In the last posting in February I came down on the side of 4:1:1 for regular normal (plain) VHS resolution capture.
I still think that is true, in particular for high velocity action sequences and where post capture Editing of the captured material may be a possibility.
But also, the geometry of traditional SD capture renders the pixel Aspect ratio as 4:3 which is much closer to a "square" shape, than a 16:9 wide-screen pixel Aspect ratio.
So for two reasons, 1. the limited TVL horizontal resolution of the VHS format, and 2. the shape of the pixel due to Aspect ratio.. choosing a 4:1:1 capture format may have advantages over a 4:2:0.
I am vaguely aware of a difference between pixel "display" Aspect ratio versus pixel "capture" or sampling Aspect ratio.. and that there is a terminology assigned to those differences. It can become quite confusing.
It comes up when trying to display a wide screen formatted video in a viewer or display device without a proper attribute in the file header to indicate the intended shape of the pixels to be displayed.. aka the "wide screen attribute".
This leaves me with thinking (in simple terms) that reserving DV capture for VHS and MPEG2 capture for S-VHS is an appropriate choice.. but especially when capturing Wide-Screen movies or video that is in the wide screen display format.. it is literally focusing more of the horizontal color sampling on the horizontal wide screen major axis in that case.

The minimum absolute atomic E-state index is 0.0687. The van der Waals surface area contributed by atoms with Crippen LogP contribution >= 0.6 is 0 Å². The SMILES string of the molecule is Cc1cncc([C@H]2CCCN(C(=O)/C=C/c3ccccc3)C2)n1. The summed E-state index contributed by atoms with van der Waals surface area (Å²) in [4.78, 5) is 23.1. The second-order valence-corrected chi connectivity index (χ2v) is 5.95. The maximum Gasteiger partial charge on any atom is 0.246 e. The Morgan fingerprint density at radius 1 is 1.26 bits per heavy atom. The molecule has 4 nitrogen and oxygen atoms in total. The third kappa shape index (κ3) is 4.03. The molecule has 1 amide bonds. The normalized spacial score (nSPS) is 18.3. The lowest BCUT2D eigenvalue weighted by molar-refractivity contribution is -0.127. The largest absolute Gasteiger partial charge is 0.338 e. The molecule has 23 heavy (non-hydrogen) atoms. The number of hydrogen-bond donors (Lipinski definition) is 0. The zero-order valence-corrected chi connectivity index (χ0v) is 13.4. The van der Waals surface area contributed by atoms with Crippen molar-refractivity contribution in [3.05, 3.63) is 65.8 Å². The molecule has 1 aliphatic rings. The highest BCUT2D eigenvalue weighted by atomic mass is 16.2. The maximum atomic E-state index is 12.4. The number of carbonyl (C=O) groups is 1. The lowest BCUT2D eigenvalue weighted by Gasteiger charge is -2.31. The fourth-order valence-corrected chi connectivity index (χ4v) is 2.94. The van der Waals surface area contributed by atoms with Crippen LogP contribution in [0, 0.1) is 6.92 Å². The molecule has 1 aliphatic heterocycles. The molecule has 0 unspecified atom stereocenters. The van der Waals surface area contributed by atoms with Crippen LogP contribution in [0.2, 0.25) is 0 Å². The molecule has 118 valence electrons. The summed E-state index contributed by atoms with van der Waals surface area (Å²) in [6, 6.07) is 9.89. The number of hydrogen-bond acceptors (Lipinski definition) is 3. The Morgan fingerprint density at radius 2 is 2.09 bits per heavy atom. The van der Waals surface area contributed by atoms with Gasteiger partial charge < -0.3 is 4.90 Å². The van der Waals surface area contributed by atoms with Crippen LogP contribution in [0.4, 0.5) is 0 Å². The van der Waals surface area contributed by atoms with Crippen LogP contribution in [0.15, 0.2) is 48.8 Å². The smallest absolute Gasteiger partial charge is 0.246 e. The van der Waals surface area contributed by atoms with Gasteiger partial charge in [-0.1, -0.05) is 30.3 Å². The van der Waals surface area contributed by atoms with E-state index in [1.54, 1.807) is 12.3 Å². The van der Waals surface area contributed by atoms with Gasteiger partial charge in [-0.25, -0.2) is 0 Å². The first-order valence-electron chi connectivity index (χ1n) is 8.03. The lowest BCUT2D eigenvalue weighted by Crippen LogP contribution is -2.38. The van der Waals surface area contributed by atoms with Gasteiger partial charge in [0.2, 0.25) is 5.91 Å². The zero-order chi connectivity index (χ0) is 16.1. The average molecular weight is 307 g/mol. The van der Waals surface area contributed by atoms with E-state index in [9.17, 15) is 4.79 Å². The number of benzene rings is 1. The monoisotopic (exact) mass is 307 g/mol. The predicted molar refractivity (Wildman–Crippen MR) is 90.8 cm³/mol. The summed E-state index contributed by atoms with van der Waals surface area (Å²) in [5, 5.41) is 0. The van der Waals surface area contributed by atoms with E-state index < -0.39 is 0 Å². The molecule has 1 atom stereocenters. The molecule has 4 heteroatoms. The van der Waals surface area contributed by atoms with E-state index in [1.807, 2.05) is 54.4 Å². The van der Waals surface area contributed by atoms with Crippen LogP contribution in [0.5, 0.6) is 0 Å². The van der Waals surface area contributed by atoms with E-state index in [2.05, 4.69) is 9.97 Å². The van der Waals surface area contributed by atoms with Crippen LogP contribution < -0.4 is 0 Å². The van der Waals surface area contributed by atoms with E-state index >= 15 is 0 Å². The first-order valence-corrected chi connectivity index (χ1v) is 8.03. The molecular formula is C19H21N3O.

Broadcast video is a whole other situation, but video capture from a VHS tape is vastly different from video capture from a Broadcast signal.. since there actually are more TVL resolution in the horzontal axis to be captured. In that case it becomes a question if 4:2:2 or 4:2:0 is the better choice since 4:1:1 would clearly not be preferred.
In the days when Broadcast signals were over NTSC this would be an interesting debate, but in the current era where transmissions are "digital" and mostly MPEG-TS or MPEG-PS it makes more sense to just capture the digital signal for storage, rather than converting back to Analog and then capturing to Digital.